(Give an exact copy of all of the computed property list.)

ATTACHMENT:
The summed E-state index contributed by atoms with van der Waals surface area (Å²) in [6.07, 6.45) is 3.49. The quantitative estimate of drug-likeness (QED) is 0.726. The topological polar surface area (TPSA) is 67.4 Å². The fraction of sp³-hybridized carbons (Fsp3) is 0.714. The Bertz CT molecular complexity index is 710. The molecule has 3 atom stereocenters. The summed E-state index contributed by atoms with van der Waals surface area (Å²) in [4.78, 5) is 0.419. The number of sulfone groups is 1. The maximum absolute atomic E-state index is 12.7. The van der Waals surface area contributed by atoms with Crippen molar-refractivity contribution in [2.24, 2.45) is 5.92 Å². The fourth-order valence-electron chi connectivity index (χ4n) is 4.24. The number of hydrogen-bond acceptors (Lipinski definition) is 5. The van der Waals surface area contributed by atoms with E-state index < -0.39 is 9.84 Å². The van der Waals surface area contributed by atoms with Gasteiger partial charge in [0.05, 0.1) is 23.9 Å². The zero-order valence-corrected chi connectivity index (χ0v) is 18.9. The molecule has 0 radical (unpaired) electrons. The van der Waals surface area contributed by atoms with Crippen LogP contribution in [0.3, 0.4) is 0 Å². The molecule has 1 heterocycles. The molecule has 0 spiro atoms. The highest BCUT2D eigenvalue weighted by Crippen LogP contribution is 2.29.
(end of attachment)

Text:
The summed E-state index contributed by atoms with van der Waals surface area (Å²) in [6.07, 6.45) is 3.49. The quantitative estimate of drug-likeness (QED) is 0.726. The topological polar surface area (TPSA) is 67.4 Å². The fraction of sp³-hybridized carbons (Fsp3) is 0.714. The Bertz CT molecular complexity index is 710. The molecule has 3 atom stereocenters. The summed E-state index contributed by atoms with van der Waals surface area (Å²) in [4.78, 5) is 0.419. The number of sulfone groups is 1. The maximum absolute atomic E-state index is 12.7. The van der Waals surface area contributed by atoms with Crippen molar-refractivity contribution in [2.24, 2.45) is 5.92 Å². The fourth-order valence-electron chi connectivity index (χ4n) is 4.24. The number of hydrogen-bond acceptors (Lipinski definition) is 5. The van der Waals surface area contributed by atoms with E-state index < -0.39 is 9.84 Å². The van der Waals surface area contributed by atoms with Gasteiger partial charge in [0.05, 0.1) is 23.9 Å². The zero-order valence-corrected chi connectivity index (χ0v) is 18.9. The molecule has 0 radical (unpaired) electrons. The van der Waals surface area contributed by atoms with Crippen LogP contribution in [0.3, 0.4) is 0 Å². The molecule has 1 heterocycles. The molecule has 0 spiro atoms. The highest BCUT2D eigenvalue weighted by Crippen LogP contribution is 2.29.